Nov 14 (Reuters) - British luxury brand Burberry on Thursday said it has joined forces with China's Tencent for a new digital marketing and sales push to tap the nation's increasingly social media savvy shoppers in a critical luxury market.
Burberry said it will open a so-called "social retail" store in Shenzhen in China's technology hub powered by Tencent technology in the first half of next year that will blend retail and social media to create digital and physical spaces aimed at attracting customers.
Few other details were given.
But with its popular Wechat Pay online payment platform and Weibo's vast social media clout in one of the world's largest luxury goods market, Tencent offers Burberry a one-stop shop for marketing and selling its products online and in stores. Tencent's Wechat is China's dominant chat app.
"Social media is becoming such an important part of the luxury customer journey, particularly in the inspiration phase, and retail needs to keep pace with this," Burberry Chief Executive Marco Gobbetti said in a statement.
"China was the obvious place to start as it is one of the leading hubs for innovation and technology and Chinese consumers are some of the highest users of social media."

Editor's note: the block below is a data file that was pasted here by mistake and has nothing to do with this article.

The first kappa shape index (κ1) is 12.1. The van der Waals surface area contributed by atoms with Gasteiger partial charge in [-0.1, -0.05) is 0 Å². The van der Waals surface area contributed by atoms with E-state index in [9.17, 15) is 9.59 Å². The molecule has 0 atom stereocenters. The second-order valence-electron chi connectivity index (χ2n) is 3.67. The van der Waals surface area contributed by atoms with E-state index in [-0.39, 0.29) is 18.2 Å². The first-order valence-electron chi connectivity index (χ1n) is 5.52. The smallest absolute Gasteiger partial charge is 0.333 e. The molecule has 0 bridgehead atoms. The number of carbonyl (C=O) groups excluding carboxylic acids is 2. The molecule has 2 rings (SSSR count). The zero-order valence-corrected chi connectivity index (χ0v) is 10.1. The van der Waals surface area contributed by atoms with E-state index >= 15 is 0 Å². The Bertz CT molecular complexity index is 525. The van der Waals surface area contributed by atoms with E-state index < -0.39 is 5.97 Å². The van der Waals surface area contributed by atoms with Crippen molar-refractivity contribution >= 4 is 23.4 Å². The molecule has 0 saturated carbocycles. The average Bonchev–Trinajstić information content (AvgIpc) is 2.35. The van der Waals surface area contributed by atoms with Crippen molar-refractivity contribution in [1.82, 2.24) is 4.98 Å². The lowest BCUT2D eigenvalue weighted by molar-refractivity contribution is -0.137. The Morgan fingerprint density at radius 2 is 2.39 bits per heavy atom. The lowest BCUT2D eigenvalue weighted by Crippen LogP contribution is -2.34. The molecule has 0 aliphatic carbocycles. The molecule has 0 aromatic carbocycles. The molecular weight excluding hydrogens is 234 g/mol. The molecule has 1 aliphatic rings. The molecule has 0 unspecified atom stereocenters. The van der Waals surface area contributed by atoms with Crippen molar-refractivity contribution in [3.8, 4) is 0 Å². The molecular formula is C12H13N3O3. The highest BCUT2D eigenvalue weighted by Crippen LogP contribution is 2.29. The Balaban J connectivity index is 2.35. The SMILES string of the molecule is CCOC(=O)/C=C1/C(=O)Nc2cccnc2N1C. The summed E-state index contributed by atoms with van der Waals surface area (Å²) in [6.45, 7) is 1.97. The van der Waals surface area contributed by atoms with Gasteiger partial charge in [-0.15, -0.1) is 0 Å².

Shenzhen is the neighbouring city to Hong Kong on China's mainland where sales are suffering as months of protests have forced retailers to close stores.
The move also comes as more well-off Chinese consumers are buying at home, deterred from overseas shopping trips due to the weaker yuan.
Burberry, known for its traditional tartan pattern, posted double-digit declines in Hong Kong sales in its latest earnings released on Thursday although the popularity of collections by designer Riccardo Tisci boosted overall sales.
Chinese retail giants like Alibaba and JD.com have also upped the ante in their battle for relevance in the lucrative luxury goods market with the launch of luxury sites in mid-2017 that boast labels such as Hugo Boss . (Reporting by Tanishaa Nadkar in Bengaluru; additional reporting by Pei Li and Brenda Goh in Beijing; editing by Josephine Mason and Elaine Hardcastle)